The financial commitment of weekly lessons, showing and buying all the necessary equipment would erode my deliberately aggressive level of savings. The cost of buying and caring for a horse could fundamentally alter my current financial plan. Furthermore, the physical risks of riding horses could result in a range of injuries from torn tendons to broken bones. This risk would be further heightened by riding young horses, who were often my favorites.

2. Is the risk likely to end with a positive outcome?

The likelihood was strong that my life would be more joyful with horses than without, though the risk of injury was real, as with almost any sport.

Through modeling numerous scenarios of current spending and retirement needs, I found that the risk of immediately buying a horse was too high. But weekly lessons and occasional horse shows could work without weakening my financial plan. Although there was a small change in outcomes of the projections when I incorporated lessons and horse shows, I would not have to sacrifice any of my important future goals.

3. How does the action or activity align with my personal values, and how will it affect my quality of life?

Because many of my personal values were formed by my very experiences and relationships in riding and competing, the alignment was strong. Tenacity. Commitment. The balance of strength and compassion. I still strive for those values, and they are enhanced by the sport I love so much.

My quality of life would also be enhanced when I could, once again, feel the rhythmic thrill of jumping with a horse, not diluted by the subconscious of a dream, rather enhanced by my wakened five senses: the feel of soft hair over powerful equine muscles, the peripheral view of other riders quietly supporting me, the taste and smell of country air and grass connecting me to nature, the timeless sound of the cadence of hooves carrying me to our obstacle.

With answers to my three questions, I knew the risk was worth it. I would ride again.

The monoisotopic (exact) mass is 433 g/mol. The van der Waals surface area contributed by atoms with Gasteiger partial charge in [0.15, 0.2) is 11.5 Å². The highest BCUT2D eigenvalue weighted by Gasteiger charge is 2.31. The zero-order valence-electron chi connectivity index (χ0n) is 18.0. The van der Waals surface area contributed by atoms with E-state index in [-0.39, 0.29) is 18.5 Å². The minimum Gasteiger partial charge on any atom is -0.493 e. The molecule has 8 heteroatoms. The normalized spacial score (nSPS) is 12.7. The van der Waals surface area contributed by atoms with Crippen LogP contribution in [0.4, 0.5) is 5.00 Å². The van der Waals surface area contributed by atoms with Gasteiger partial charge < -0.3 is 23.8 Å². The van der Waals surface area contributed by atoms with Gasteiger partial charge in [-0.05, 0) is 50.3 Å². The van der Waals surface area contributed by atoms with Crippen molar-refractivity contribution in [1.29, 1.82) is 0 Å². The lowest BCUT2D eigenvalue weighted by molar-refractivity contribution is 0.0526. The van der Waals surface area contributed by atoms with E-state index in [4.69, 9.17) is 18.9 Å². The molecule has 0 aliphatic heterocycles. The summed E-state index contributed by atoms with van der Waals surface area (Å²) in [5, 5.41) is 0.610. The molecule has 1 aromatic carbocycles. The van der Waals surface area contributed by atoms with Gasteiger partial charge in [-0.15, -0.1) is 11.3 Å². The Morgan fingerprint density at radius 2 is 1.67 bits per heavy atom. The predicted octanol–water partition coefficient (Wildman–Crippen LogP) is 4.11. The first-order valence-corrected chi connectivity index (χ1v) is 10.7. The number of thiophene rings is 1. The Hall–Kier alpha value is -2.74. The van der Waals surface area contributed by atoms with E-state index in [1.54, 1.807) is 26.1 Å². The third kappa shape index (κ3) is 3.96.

The key for me was to create a plan for spending and saving. I decided to pay down all my debt, however small; reduce or eliminate some unessential recurring costs; and recraft my budget to make room for additional monthly savings. Within two years, I knew I could accumulate enough to buy and care for a young horse.

My plan integrated my values with reasoned analysis, and having the plan gave me the confidence to pursue my passion with little sense of the guilt we so often associate with spending discretionary money on expensive things. Because I performed a thorough and nuanced analysis of risk, I had a plan that would allow me to responsibly invest in my happiness.

I called my trainer of three decades (minus those 15 years) and scheduled time to take a lesson. On that first Saturday morning, when I got out to the barn, I didn’t wonder if I would still be able to guide a horse the way I once did with only the subtle pressure of my lower leg. I didn’t wonder how long I would be sore after the first time I fell off now that I am in my 30s (turns out, about two weeks). I didn’t think about how stiff and awkward I would look in the saddle in my decades-old equestrian attire. I just walked into the barn, took a deep breath of the same air breathed out by the horses around me, perfumed with the hay they savored and casually kicked around their stalls, and I felt like I was home again.

Risk in my life is usually about quantified goals, calculations and probability. Sometimes, though, when the planning pays off, the need for analysis fades and makes way for joy and the sweet smell of hay.

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The opinions expressed by featured authors are their own and may not accurately reflect those of the BAM ALLIANCE. This article is for general information only and is not intended to serve as specific financial, accounting or tax advice.

© 2016, The BAM ALLIANCE

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As a Wealth Advisor, Kristin Poole works with clients to deliver on Buckingham’s promise of true Wealth Management. Kristin has extensive experience overseeing the firm’s wealth advisory teams across the country and has worked throughout her advisory career to deliver personalized service that exceeds clients’ expectations. In recognition of her investment expertise, she was named to the firm’s Investment Policy Committee in 2014. Kristin holds a bachelor’s degree in Spanish and English from University of Missouri-Columbia and an MBA in International Business from Saint Louis University. She has taken the opportunity for additional study throughout her life in China, Mexico and Costa Rica.